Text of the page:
Tuesday, December 13, 2011
Single-Cup Coffee Gadgetry Gone Awry
It has been mentioned before that I am somewhat of a gadget aficionado, a gadgetrix, a lover of all things computery and automated. People like me will facilitate Skynet because it will be cool to play with - right until it rises up and eclipses our species. (Pros and cons, I guess.)
In addition to gadgetry, I love me some coffee. My boyfriend knows these things about me and has bought me not one, not two, but three single-cup coffee machines. These single-serving brewers are a great gift for the gadget-minded coffee lover on your Christmas list. The first two machines he bought me were simple Keurig devices - plug 'er in, put a K-cup in, and press a button. Voila! Coffee. This third one, though, oh, it is a lovely gadget indeed. Unfortunately, I think it may have crossed over into the "too much effort" zone.
Behold, the Nespresso Essenza Aeroccino!
This fancy little beast is actually a single-shot espresso machine, a distinction that my boyfriend didn't grasp since he shuns all things caffeinated (nobody's perfect). He was lured in by a lovely advertisement that he saw on TV in Hong Kong. The Essenza comes with its own milk frother thingy (the Aeroccino), which I have never before owned. I didn't realize just how different this machine was from my 'point and click' Keurig machines until I started tinkering with it. It turns out that there are many ways in which the Essenza is a pain in my ass.
The Nespresso machines use their own proprietary capsules, which are only manufactured by Nespresso and are available in 16 varieties. I gather that this is supposed to be an elite machine with only the most discerning, high-end product available to run through its hallowed tubing but they take it through elite and on into perplexing. "Fruity and sweet," one capsule proclaims. Another is labeled, "smooth and creamy." There's an intensity rating, as well as guidelines for what sort of beverage to make with the capsule in question. That's nice. Could I... just have some coffee, please?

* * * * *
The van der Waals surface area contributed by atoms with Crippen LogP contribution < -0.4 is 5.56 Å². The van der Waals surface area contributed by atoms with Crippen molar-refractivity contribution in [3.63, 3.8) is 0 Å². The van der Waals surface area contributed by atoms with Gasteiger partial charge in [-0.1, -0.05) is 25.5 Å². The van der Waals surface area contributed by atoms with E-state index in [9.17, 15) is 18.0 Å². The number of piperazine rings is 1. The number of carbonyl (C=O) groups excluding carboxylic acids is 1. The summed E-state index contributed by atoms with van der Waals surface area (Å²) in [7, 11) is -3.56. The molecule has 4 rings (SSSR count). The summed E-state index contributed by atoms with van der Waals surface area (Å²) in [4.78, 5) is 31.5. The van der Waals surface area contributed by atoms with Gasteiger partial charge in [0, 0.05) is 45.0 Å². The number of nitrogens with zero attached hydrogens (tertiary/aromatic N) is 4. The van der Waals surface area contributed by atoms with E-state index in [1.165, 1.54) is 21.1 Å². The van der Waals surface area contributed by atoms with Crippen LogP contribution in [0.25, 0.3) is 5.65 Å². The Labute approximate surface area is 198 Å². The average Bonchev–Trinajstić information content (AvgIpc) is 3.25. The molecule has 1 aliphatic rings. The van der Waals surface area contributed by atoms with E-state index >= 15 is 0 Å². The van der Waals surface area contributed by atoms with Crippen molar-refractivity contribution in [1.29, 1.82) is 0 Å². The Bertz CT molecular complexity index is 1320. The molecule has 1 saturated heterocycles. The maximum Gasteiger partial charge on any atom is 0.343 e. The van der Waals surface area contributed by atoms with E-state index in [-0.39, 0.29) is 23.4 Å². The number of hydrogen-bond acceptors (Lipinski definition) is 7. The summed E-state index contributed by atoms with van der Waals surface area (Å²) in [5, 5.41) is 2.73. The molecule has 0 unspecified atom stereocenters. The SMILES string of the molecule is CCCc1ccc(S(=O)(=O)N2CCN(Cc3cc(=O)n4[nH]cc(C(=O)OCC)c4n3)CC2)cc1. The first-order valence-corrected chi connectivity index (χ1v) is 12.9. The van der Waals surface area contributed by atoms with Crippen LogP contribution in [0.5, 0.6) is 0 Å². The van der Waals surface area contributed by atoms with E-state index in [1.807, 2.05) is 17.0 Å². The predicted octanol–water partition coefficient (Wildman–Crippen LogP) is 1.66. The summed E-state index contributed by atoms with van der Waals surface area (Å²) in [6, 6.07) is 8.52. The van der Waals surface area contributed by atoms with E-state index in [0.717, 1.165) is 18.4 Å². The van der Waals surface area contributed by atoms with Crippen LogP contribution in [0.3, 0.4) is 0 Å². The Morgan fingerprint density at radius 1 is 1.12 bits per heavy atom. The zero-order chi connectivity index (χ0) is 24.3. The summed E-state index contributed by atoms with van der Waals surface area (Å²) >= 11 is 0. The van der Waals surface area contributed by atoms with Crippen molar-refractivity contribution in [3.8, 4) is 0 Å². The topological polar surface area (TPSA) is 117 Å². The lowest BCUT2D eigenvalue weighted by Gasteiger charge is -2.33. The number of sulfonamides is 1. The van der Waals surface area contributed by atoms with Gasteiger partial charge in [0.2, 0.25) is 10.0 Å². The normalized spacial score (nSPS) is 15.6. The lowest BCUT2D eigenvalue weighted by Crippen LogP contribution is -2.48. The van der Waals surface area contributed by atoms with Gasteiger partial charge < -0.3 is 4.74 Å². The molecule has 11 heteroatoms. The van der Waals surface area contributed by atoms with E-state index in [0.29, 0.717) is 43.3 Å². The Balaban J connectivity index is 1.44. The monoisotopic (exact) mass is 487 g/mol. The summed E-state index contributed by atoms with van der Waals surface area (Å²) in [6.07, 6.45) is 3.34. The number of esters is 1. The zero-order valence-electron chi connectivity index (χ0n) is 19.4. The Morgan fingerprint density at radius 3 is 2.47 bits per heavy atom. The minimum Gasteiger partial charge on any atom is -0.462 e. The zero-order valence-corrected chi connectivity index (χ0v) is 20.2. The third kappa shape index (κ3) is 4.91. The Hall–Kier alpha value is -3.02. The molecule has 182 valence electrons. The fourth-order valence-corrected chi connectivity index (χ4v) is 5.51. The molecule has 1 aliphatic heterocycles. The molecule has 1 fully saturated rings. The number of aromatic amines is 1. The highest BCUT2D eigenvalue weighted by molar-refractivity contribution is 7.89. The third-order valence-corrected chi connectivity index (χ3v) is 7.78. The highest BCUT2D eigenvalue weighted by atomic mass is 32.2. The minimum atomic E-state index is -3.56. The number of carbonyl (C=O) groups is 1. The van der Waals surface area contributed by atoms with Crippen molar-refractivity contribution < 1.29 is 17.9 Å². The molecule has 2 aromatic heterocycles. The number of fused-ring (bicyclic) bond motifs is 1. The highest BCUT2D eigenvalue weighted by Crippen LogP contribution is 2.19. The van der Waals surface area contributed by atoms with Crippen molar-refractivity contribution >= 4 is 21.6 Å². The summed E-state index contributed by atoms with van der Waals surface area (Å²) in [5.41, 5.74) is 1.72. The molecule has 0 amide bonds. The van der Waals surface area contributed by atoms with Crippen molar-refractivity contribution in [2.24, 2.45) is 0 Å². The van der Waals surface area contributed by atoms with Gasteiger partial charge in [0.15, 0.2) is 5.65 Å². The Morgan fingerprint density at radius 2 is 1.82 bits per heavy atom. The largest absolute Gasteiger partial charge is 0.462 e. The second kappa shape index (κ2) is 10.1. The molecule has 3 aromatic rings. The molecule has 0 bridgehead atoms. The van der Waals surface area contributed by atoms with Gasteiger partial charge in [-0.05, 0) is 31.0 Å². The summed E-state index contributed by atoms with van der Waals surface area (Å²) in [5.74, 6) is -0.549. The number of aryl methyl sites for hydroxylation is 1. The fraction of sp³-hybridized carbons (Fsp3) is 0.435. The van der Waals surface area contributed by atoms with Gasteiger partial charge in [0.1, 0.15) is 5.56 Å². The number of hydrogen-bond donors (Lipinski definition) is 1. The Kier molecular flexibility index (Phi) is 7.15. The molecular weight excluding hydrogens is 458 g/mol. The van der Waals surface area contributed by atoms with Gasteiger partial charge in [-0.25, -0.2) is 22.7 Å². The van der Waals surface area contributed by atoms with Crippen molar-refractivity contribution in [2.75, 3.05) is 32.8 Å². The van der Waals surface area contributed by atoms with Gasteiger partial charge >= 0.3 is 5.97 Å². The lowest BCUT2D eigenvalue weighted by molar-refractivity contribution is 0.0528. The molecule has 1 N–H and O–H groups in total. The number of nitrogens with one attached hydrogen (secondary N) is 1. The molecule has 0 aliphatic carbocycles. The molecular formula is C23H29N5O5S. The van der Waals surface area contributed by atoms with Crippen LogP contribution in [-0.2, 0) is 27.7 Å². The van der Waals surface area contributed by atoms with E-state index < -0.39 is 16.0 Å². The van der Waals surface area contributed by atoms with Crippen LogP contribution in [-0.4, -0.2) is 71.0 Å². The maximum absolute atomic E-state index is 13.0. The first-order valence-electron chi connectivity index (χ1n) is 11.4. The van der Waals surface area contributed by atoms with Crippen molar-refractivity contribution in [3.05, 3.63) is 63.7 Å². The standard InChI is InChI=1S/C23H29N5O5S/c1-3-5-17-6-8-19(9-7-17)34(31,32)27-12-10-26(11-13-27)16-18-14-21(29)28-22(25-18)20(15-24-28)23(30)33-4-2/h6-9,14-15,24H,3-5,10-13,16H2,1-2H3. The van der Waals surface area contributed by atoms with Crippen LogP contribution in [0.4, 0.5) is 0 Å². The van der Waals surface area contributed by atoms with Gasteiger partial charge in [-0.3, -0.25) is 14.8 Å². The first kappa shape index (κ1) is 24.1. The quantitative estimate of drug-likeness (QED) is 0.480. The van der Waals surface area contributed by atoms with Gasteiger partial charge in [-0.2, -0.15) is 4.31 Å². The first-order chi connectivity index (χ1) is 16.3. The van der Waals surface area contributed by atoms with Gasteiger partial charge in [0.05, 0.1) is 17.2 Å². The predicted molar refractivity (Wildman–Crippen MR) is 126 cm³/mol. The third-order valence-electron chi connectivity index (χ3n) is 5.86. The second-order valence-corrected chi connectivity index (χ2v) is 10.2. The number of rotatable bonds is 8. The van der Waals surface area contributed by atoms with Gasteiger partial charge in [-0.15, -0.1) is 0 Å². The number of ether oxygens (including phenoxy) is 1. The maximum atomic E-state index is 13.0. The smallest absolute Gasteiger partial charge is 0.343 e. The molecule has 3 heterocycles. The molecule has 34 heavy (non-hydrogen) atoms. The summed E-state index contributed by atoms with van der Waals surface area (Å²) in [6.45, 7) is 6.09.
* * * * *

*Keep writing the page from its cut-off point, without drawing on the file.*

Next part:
Each capsule makes one shot of espresso or possibly lungo - and I'm afraid I am too much of a peasant to really know the difference. (If you look at the website for Nespresso it sort of implies that if you have to ask, you're unworthy of the device.) So, for the price of a whole cup of coffee on a Keurig machine, I get 1 shot of espresso. (Or maybe lungo?) Either way, it's a teensy bit of concentrated caffeine. If I want, like, a whole glass, I need to do 3 capsules, so one K-Cup = 3 Nespresso capsules.
Sadly, I don't actually own any of those little espresso minicups which Google tells me are called demitasse (re: peasant), and a regular coffee cup does not fit between the spout and the grate. I've had to get creative. Yes, I make my espresso into a shot glass, then dump it into a coffee cup. Where it sits, forlorn.
Then comes The Frothing of the Milk. This Aeroccino thingy is actually kind of cool. It comes with two whisks - one for frothing hot milk and one for frothing cold milk. (I didn't even know frothing cold milk was a thing.) In about two minutes, it makes delicious foam, although the milk is tepid at best.
With about 15 minutes and careful instruction reading, I managed to construct a truly delicious decaffeinated capuccino with frothed almond milk. Consider that it takes me about 30 seconds to construct a cup of coffee with my Keurig machine, and those cups come in over 200 varieties from various vendors. Nespresso gives me an elite caffeine experience. Keurig just gives me my freakin' coffee.
I can see that this has practical application for making fancy pants drinks for guests. Or when I feel like channeling my inner barista. I won't lie; the Nespresso makes one hell of a capuccino or espresso - it's delicious for sure. But this machine does not replace my regular workhorse Keurig Elite. It augments it, but since it doesn't make actual coffee, it's an 'and' not an 'or.'
If you're looking to get or give a single-cup coffee maker this year, start with a Keurig machine unless you know the person is ready to commit to his or her inner barista.